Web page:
The Reserve Bank of India has liberalised the procedure for facilitating the import of rough diamonds (termed roughs in the trade).
Till now, advance payment without any limit and without a bank guarantee or standby letter of credit could be made only to notified mining companies by an importer, other than a public sector company or a department or undertaking of the Union or state governments.
Henceforth, RBI will not notify the names of foreign mining companies from which such an importer may import roughs by way of advance payments and without any limit or bank guarantee or standby letter of credit.
However, banks remitting the advance payments must adhere to certain conditions.
RBI says banks should undertake the transactions on their commercial judgment and after being satisfied about the genuineness of the transaction.
The foreign mining company should have the recommendation of the Gems and Jewellery Export Promotion Council.
The importer should be a recognised processor of roughs, with a good record.
Advance payments should be strictly as in the sale contract and made directly to the account of the company concerned -- that is, to the ultimate beneficiary, not through numbered accounts or otherwise.
Also, due caution is to be exercised to ensure the remittance is not permitted for import of what are termed 'conflict diamonds' -- they must have the Kimberly Certification, a scheme established by the United Nations to prevent diamond sales from financing war and/or human rights abuses.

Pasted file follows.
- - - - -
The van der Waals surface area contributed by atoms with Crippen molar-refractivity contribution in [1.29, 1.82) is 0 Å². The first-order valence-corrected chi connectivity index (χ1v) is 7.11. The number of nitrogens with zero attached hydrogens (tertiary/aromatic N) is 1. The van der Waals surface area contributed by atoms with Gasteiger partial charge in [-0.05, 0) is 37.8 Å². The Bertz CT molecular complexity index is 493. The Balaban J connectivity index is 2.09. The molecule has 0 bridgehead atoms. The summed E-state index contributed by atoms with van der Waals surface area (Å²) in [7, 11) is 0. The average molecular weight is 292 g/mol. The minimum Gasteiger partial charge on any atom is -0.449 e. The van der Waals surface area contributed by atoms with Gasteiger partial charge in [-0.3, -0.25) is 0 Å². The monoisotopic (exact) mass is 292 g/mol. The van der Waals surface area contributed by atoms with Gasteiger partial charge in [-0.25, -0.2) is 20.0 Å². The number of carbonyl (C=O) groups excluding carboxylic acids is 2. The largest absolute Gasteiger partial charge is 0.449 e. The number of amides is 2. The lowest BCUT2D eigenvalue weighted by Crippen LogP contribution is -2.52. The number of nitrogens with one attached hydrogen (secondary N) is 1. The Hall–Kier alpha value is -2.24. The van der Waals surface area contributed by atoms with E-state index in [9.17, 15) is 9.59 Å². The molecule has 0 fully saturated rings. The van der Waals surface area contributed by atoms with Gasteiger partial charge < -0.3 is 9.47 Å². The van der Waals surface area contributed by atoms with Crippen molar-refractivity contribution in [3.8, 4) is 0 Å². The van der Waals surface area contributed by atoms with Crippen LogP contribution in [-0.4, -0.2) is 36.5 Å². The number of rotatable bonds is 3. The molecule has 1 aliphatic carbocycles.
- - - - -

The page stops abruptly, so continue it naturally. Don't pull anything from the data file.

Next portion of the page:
The Know Your Customer and due-
Banks should follow-up on the filing of the bill of entry and other documents evidencing the import of roughs.
In the case of an importer entity in the public sector or a department or undertaking of the central or state governments, banks may permit an advance remittance of at least $100,000, subject to the above conditions and a specific waiver of bank guarantee from the Union ministry of finance.
Giving partial effect to its first bi-monthly monetary policy statement for 2014-15, RBI has now allowed all resident individuals and companies with actual or anticipated foreign exchange exposure to book forward contracts up to $250,000 on the basis of a simple declaration, without further documentation.
The existing facilities for small and medium enterprises having direct and/or indirect exposure to forex risk, permitting these to book or cancel or roll over forward contracts without having to produce the related documents, to manage their exposures effectively subject to specified conditions, remain unchanged.
RBI has also delegated the powers of compounding i.e. settling a dispute by agreeing on an amount less than the claim, to its regional offices in cases of delay in reporting inward remittance for issue of shares, in filing form FC after issue of shares, refund of share application money beyond 180 days, mode of receipt of funds, violation of pricing guidelines for issue, issue of ineligible instruments such as non-convertible debentures, partly paid shares, shares with optionality clause, issue of shares without approval of RBI or the Foreign Exchange Promotion Board, respectively, wherever required.